Director Maysaloun Hamoud’s In Between is a brilliantly observed, ballsy and rightfully unapologetic debut feature. The film follows three strong-minded Israeli-Palestinian young women sharing an apartment in Tel Aviv, and delves into the lives they lead away from the constraints of their respective families. With a fantastic soundtrack peppered with Arab techno beats and some deeply moving middle-eastern sounds, the film is a sort of anomaly in a world usually dominated by male stories in a country and a section of Israeli society many still struggle to understand. Creating a beautifully atmospheric, and at times, dazzling world around the women, Hamoud does a commendable job in allowing her protagonists to own their lives and be proud of who they are despite the daily setbacks.
Enjoying the excesses of Tel Aviv’s uber-hip underground scene by night, and working as a ball-breaking lawyer by day, Leyla (Mouna Hawa) is determined to take charge of her own life no matter what other people think about her hedonistic lifestyle. Leyla shares a small apartment in the heart of the city with Salma (Sana Jammelieh), a lesbian DJ who is finding it increasingly difficult to hide her true nature from her conservative Christian family. While her mother is determined to find her a suitable husband from a good Christian family, Salma only has eyes for beautiful young doctor Dunya (Ahlam Canaan).
When Hijab wearing student Nour (Shaden Kanboura) arrives unannounced to occupy their spare room, Leyla and Salma are understandably puzzled by her and even more irritated by the frequent visits from her overbearing hypocritical finance Wissam (Henry Andrawes), whose fundamentalist views soon start to come between the girls. Meanwhile, between bouts of harmless flirting with a Jewish colleague, and wild nights of dancing and drug taking with her merry band of misfits, Leyla meets and instantly falls for filmmaker Ziad (Mahmoud Shalaby), who has just relocated from New York. Things come to a head for the girls after a truly shocking event shakes the trio to the core, leading Leyla and Salma to finally find some common ground with their more devout flatmate.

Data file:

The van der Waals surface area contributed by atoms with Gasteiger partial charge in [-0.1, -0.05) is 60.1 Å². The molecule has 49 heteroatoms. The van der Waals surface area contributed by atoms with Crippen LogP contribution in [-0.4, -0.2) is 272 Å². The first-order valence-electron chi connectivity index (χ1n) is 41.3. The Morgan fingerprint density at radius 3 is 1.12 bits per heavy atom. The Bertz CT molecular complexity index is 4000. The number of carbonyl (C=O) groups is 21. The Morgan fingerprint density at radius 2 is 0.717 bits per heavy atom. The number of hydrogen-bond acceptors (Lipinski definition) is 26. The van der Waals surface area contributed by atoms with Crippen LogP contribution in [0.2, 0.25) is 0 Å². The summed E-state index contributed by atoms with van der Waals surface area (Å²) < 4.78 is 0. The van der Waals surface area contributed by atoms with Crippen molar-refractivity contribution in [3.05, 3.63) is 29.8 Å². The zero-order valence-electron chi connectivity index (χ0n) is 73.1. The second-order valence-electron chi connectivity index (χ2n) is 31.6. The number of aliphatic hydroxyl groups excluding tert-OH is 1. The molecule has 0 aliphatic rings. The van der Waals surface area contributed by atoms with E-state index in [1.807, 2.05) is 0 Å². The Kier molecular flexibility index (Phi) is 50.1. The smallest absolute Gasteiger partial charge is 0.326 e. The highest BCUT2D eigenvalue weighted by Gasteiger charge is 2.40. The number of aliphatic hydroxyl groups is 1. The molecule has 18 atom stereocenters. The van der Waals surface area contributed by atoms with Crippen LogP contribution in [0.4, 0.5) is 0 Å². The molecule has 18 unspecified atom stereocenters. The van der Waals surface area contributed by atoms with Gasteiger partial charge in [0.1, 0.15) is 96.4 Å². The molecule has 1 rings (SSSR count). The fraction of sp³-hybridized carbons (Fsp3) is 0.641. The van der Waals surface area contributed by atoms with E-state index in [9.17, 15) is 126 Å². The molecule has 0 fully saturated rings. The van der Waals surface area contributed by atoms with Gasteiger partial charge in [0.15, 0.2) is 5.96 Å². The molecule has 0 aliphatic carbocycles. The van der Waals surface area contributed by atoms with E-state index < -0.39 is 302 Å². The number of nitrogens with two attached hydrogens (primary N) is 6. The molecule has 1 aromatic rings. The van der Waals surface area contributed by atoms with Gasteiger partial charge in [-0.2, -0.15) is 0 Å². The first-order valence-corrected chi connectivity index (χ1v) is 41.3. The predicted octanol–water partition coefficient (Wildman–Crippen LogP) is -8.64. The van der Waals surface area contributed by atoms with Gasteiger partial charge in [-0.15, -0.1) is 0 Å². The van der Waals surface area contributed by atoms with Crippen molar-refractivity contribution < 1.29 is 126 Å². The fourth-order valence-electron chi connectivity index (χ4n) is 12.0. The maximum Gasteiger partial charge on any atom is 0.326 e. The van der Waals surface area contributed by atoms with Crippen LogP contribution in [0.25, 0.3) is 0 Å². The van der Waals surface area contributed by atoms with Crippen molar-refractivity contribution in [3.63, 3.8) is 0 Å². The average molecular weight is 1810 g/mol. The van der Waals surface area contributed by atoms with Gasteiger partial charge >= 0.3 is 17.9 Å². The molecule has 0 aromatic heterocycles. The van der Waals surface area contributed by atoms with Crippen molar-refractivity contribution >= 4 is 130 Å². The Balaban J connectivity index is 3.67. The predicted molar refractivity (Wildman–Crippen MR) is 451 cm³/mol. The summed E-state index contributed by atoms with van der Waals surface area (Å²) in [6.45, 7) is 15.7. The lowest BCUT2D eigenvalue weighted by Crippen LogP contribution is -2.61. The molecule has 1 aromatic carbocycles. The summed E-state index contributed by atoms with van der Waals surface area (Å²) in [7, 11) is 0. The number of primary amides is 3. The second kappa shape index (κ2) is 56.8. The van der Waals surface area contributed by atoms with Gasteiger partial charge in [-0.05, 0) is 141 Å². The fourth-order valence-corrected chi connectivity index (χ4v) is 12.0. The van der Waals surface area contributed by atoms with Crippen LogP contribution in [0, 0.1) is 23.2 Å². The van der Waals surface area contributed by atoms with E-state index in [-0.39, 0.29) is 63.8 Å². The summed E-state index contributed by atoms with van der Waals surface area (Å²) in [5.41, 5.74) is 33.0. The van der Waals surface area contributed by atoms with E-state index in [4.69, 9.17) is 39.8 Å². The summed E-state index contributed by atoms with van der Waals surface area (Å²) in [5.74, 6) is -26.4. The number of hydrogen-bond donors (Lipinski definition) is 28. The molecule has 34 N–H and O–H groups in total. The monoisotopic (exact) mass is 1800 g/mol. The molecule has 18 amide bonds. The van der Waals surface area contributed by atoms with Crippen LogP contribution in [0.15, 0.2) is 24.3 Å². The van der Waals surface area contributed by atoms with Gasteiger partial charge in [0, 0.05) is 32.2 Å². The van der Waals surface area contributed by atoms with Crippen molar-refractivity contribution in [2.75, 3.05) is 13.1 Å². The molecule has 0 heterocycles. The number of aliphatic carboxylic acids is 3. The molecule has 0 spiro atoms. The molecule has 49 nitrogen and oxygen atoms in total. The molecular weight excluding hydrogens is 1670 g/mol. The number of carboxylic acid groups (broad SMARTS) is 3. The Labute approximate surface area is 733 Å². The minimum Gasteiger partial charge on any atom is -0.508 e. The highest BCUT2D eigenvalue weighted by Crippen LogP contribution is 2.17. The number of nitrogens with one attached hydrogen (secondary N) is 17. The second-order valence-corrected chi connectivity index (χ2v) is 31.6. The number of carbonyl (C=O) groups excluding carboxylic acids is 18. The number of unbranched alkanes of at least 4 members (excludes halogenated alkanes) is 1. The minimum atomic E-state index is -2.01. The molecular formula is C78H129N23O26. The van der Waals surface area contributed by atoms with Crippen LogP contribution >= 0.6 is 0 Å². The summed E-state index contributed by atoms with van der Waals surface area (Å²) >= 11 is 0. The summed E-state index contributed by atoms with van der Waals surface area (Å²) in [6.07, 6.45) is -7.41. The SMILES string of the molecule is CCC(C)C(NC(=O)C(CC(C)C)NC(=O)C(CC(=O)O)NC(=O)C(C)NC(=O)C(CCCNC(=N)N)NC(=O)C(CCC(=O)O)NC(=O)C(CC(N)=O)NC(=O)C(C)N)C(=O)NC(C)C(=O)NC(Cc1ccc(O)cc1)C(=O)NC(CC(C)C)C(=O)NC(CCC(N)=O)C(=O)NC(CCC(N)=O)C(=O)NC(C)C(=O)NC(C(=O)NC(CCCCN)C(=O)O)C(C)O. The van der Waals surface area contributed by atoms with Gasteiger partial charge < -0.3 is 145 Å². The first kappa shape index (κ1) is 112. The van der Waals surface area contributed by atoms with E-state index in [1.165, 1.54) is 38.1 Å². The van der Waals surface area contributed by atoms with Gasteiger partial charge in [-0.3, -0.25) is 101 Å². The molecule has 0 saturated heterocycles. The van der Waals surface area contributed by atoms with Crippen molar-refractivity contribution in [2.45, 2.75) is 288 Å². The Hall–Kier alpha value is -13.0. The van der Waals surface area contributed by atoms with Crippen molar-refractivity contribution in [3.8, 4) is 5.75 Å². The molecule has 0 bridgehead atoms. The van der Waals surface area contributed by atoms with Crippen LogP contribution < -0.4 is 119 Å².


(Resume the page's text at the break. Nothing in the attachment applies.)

Hamoud has managed to construct a beautifully complex world around her protagonists, they are loud, sometimes reckless, and at other times beautifully supporting of each other. Mouna Hawa’s turn as the chain-smoking, no-nonsense taking Leyla is beyond impressive. Her ability to convey such strength and ballsy attitude is truly astounding.
On the whole, In Between manages to highlight the inimitable strength of Tel Aviv’s secular Arab women, warts and all. These women who have chosen to defy the men in their lives are more often than not ignored by a society which would prefer that they remained hidden. Hamoud’s women represent a section of Israeli Arab society that nobody is willing to admit exits – they smoke, they dance, they sing and they love harder than any man can. A genuinely enlightening piece of filmmaking which might prove to be as controversial as its brilliant director.
In Between is released on September 22nd.